“I would like to represent you,” he said.

He and his wife met me for coffee; he is the business, she is the intuition. Together, they are renowned in their field as a tremendously successful literary team.

And he wants to represent me.


I think my expression was somewhat quizzical. “So, are you saying I have an agent?”

His eyes twinkle when he smiles. “You have an agent. And I have a client.”

Oh… oh my goodness. I have a literary agent.

(“And what does a literary agent do?” is what most people have asked at this point when I tell them this story.

Well, if publishers are at the top of the bookselling ladder, and we writers are at the bottom, the literary agents represent all the steps in between. They sort through the chaff of what might really be best as a blog or a magazine article, and they can sniff out a book a mile away.

Agents have relationships and rapport with the people who make decisions in the industry. These skilled agents take the book proposal to their top-shelf friends, and they say, “Hey, I think I’ve found one you might be interested in.”

Agents make things happen. They turn writers into authors; they facilitate the chrysalis evolution from the idea to the bookshelf.)

“You have it in you to make a career as an author.”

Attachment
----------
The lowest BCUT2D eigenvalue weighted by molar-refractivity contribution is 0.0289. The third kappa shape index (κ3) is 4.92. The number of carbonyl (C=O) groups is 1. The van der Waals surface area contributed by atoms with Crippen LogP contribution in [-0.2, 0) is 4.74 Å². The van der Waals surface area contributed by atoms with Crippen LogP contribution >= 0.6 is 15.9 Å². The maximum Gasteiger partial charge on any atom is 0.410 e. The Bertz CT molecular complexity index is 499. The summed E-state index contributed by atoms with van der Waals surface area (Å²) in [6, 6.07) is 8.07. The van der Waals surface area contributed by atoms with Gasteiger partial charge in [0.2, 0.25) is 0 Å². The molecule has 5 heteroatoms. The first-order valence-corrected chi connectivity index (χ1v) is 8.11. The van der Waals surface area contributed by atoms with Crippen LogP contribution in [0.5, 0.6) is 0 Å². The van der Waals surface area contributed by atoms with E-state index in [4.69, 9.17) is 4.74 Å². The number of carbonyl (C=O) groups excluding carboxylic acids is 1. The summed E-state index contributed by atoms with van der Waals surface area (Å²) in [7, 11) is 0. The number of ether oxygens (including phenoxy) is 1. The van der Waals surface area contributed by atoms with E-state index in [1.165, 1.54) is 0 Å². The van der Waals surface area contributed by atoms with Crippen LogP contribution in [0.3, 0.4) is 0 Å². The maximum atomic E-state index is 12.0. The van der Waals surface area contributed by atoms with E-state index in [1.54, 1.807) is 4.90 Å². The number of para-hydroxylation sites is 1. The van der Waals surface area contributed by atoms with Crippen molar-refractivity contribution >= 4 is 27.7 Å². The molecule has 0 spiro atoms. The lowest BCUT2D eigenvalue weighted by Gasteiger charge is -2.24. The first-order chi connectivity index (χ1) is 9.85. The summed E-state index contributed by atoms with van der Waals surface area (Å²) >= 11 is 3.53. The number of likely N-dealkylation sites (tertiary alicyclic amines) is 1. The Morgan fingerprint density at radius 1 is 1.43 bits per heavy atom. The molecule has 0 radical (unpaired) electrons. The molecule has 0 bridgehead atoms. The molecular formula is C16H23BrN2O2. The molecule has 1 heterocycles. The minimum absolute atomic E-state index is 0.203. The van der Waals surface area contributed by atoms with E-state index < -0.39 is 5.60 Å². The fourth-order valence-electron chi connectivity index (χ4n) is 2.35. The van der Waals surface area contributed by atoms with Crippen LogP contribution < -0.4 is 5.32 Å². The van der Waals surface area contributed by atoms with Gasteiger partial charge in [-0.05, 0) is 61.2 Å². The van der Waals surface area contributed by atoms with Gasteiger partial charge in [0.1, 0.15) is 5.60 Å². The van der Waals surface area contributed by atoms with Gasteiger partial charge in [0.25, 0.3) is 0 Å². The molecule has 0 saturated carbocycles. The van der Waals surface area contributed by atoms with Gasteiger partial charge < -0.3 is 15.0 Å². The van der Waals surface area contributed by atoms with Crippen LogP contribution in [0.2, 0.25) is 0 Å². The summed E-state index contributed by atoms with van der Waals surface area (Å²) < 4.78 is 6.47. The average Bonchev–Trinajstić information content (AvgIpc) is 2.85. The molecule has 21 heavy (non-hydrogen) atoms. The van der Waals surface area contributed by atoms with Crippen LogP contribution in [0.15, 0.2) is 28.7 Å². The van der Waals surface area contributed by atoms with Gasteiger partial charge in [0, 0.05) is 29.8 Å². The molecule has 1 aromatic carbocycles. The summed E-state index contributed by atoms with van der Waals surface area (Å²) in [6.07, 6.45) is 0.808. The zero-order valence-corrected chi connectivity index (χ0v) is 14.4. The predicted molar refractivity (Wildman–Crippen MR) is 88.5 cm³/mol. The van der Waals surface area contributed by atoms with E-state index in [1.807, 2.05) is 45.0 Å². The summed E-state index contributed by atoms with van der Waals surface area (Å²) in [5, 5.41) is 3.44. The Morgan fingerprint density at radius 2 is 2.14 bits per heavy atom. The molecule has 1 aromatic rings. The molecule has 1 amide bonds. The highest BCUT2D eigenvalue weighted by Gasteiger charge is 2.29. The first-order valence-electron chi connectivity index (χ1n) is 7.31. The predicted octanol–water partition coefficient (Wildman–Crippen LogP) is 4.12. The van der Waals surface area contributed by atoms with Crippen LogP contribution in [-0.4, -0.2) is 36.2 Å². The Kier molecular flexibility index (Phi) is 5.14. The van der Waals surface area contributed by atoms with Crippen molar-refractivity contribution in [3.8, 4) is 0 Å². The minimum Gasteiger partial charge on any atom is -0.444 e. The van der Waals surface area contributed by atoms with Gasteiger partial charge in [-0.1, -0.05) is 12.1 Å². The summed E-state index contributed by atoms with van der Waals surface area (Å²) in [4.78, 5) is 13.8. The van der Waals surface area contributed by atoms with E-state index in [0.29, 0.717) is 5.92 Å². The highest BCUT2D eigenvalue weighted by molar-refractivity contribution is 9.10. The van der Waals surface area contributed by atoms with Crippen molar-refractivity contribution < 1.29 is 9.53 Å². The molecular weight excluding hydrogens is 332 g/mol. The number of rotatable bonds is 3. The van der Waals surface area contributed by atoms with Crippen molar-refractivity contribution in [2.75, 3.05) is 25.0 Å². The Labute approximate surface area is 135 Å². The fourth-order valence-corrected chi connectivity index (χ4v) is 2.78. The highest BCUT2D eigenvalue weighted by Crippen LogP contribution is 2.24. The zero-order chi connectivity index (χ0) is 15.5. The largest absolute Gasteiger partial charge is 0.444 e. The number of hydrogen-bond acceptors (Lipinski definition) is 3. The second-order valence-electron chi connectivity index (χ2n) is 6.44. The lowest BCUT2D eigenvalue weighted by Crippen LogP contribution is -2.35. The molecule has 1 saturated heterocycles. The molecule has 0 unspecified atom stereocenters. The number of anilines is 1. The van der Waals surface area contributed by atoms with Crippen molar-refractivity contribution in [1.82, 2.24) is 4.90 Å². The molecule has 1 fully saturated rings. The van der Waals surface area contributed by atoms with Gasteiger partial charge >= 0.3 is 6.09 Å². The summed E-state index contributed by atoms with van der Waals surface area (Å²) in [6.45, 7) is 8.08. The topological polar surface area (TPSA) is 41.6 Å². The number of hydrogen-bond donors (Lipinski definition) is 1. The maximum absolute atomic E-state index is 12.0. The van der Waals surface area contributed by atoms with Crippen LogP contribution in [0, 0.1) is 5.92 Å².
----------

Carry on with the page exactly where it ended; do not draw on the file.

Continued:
Through our conversation, we explored my book outline, my voice as a writer, and the kind of books today’s readers want. She shared her brilliance, he shared his expertise, I shared my ideas.

I told them that my voice and my courage as a writer lean more toward Ann Lamott than Karen Kingsbury.

She said, “Well, that’s great, because we love Ann Lamott.”

He interjected, “And I was Karen Kingsbury’s agent.”

(Google Karen Kingsbury, if you’re unfamiliar. Go ahead, I’ll wait.)

He said, “Now, what I don’t want you to do is to write a scriptural how-to book on the process of grief.”

“Well, that’s good. Because I am not equipped to do that.”

She leaned across the table and put her hand on mine. “Tricia, you have PhD in Hope. That’s what has equipped you. Just tell your story.”

“You have a PhD in Hope.”

I said, “I really want to tell you: I can do this.”

He smiled. “Oh, I know you can. You have it in you to make a career as an author.”

Author. He said Author.

And so, with a handshake and some signatures, I have signed with a literary agent. My heart spills with joy, my mind with ideas.

As I got in the car, I reached for my phone, desperately wishing to call my husband.

Hey, babe? I think it’s happening.

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